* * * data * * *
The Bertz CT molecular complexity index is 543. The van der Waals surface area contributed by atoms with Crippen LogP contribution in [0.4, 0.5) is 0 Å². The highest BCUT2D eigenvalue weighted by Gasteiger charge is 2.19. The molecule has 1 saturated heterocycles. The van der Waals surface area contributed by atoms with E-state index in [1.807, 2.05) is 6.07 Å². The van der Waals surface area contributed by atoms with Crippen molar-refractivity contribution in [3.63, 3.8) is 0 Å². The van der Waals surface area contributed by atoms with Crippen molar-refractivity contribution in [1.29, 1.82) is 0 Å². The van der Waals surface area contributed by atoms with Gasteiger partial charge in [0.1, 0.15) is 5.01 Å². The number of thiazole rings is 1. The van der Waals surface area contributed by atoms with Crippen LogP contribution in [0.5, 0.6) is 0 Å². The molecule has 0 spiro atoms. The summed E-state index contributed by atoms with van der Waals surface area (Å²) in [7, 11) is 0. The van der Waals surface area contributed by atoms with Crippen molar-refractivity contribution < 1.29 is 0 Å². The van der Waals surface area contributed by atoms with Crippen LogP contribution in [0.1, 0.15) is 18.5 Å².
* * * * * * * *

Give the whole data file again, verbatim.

The Bertz CT molecular complexity index is 543. The van der Waals surface area contributed by atoms with Crippen LogP contribution in [0.4, 0.5) is 0 Å². The highest BCUT2D eigenvalue weighted by Gasteiger charge is 2.19. The molecule has 1 saturated heterocycles. The van der Waals surface area contributed by atoms with E-state index in [1.807, 2.05) is 6.07 Å². The van der Waals surface area contributed by atoms with Crippen molar-refractivity contribution in [3.63, 3.8) is 0 Å². The van der Waals surface area contributed by atoms with Crippen molar-refractivity contribution in [1.29, 1.82) is 0 Å². The van der Waals surface area contributed by atoms with Gasteiger partial charge in [0.1, 0.15) is 5.01 Å². The number of thiazole rings is 1. The van der Waals surface area contributed by atoms with Crippen LogP contribution in [0.5, 0.6) is 0 Å². The molecule has 0 spiro atoms. The summed E-state index contributed by atoms with van der Waals surface area (Å²) in [7, 11) is 0. The van der Waals surface area contributed by atoms with Crippen molar-refractivity contribution < 1.29 is 0 Å². The van der Waals surface area contributed by atoms with Crippen LogP contribution in [0.1, 0.15) is 18.5 Å².